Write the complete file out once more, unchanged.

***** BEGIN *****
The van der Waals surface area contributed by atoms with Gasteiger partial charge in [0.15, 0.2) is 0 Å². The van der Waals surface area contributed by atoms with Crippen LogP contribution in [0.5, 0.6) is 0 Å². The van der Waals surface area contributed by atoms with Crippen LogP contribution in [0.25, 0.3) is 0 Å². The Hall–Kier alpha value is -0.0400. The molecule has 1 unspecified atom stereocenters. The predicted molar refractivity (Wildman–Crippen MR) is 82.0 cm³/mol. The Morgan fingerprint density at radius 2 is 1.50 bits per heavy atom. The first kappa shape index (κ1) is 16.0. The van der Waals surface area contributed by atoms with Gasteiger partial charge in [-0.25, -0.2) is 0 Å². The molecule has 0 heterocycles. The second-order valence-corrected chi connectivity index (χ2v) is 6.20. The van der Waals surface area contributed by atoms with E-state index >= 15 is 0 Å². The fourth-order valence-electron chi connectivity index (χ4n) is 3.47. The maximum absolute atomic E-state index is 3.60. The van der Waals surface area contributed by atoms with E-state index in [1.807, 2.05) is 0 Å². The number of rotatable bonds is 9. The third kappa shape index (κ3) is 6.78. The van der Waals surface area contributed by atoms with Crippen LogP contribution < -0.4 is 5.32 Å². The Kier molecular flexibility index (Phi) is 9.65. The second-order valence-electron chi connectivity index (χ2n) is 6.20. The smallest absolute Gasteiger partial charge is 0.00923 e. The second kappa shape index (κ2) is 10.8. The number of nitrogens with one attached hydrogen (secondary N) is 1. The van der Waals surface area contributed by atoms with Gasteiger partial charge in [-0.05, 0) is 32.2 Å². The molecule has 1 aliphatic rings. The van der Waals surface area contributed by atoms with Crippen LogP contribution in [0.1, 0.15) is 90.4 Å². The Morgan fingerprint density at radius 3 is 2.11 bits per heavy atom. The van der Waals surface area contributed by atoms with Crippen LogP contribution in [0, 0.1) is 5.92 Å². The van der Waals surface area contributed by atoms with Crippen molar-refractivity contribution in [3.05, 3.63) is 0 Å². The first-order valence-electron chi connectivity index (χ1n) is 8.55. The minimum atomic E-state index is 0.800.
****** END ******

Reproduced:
The van der Waals surface area contributed by atoms with Gasteiger partial charge in [0.15, 0.2) is 0 Å². The van der Waals surface area contributed by atoms with Crippen LogP contribution in [0.5, 0.6) is 0 Å². The van der Waals surface area contributed by atoms with Crippen LogP contribution in [0.25, 0.3) is 0 Å². The Hall–Kier alpha value is -0.0400. The molecule has 1 unspecified atom stereocenters. The predicted molar refractivity (Wildman–Crippen MR) is 82.0 cm³/mol. The Morgan fingerprint density at radius 2 is 1.50 bits per heavy atom. The first kappa shape index (κ1) is 16.0. The van der Waals surface area contributed by atoms with Gasteiger partial charge in [-0.25, -0.2) is 0 Å². The molecule has 0 heterocycles. The second-order valence-corrected chi connectivity index (χ2v) is 6.20. The van der Waals surface area contributed by atoms with E-state index >= 15 is 0 Å². The fourth-order valence-electron chi connectivity index (χ4n) is 3.47. The maximum absolute atomic E-state index is 3.60. The van der Waals surface area contributed by atoms with E-state index in [1.807, 2.05) is 0 Å². The number of rotatable bonds is 9. The third kappa shape index (κ3) is 6.78. The van der Waals surface area contributed by atoms with Crippen LogP contribution < -0.4 is 5.32 Å². The Kier molecular flexibility index (Phi) is 9.65. The second-order valence-electron chi connectivity index (χ2n) is 6.20. The smallest absolute Gasteiger partial charge is 0.00923 e. The second kappa shape index (κ2) is 10.8. The number of nitrogens with one attached hydrogen (secondary N) is 1. The van der Waals surface area contributed by atoms with Gasteiger partial charge in [-0.05, 0) is 32.2 Å². The molecule has 1 aliphatic rings. The van der Waals surface area contributed by atoms with Crippen LogP contribution in [0.1, 0.15) is 90.4 Å². The Morgan fingerprint density at radius 3 is 2.11 bits per heavy atom. The van der Waals surface area contributed by atoms with Crippen LogP contribution in [0, 0.1) is 5.92 Å². The van der Waals surface area contributed by atoms with Crippen molar-refractivity contribution in [3.05, 3.63) is 0 Å². The first-order valence-electron chi connectivity index (χ1n) is 8.55. The minimum atomic E-state index is 0.800.